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Always start with yourself when assessing any work from home businesses. This may seem contradictory advice but it is you and only you who will be doing all the work on it. This is especially true of an online business because most people will be coming with few, if any, skills. They will have a steep learning curve before they even begin. It is online businesses we’re dealing with here.
First, ask yourself what you have to offer any buyers online instead of surfing looking for likely home business ideas. The key part of the business will be yourself, or at least the personality you present on the web. List skills, abilities, keen interests, topics where you have some knowledge or you’d be willing to learn about before you start your business.
Second, once you’ve chosen some areas of skill or interest, ask yourself how much you really know. Analyse that area, break it into sub-topics as far into detail you can go in note form. If you can’t get beyond a couple of levels of analysis, you probably don’t know enough to write about, give advice and actually help others with problems to do with the topic. On the other hand, there may be a topic you’re willing to learn about and you may be able to develop a deeper interest in. If you have a topic you know masses about, and you might call yourself an exppert in, you have a great advantage.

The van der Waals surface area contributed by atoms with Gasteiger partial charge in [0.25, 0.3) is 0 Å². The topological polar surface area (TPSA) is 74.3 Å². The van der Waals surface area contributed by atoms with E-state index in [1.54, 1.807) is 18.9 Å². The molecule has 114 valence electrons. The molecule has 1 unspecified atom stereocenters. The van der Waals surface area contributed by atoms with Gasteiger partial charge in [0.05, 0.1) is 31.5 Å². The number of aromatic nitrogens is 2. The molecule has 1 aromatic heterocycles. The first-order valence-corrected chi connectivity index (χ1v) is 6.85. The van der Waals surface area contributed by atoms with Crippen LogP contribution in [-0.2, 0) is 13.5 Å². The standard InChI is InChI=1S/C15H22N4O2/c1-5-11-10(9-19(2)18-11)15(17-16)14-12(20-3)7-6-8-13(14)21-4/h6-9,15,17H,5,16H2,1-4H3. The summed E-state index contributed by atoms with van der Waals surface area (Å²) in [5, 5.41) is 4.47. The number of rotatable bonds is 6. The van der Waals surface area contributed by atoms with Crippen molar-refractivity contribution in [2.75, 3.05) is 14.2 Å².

Third, ask yourself is the information and knowledge you have makeable into products or services. Think hard about this because this is what you will be selling and how you will make your money. If not, move on quickly. If it is, you’re still not finished. It has to be a product or service people actually want, and in sufficient numbers to make any profit. Check this in two ways. One is by using Google Keyword Tool(TM) to see how many people search for your topic and sub-topics each month. The other is to see what competition there is by putting your topic in inverted commas into Google(TM). Lots of searches and competition means the topic is wanted: the greater the search numbers and the lower the competition the better for any keyword.
Fourth, two other criteria to consider. If your product is seasonal decide whether your profits will be enough or decide if it could be developed to cover non-seasonal times. Also, decide if it’s dependent on good economic conditions – if there’s another downturn, how would your product sell?
Fifth, when you surf for work from home businesses, you can get excited about some of the prospects. But ask yourself, having gone through a process like this, whether you’d be able to maintain that excitement through the ups and downs of an online business. First and finally it’s about you: whether you’ll really enjoy being in that business.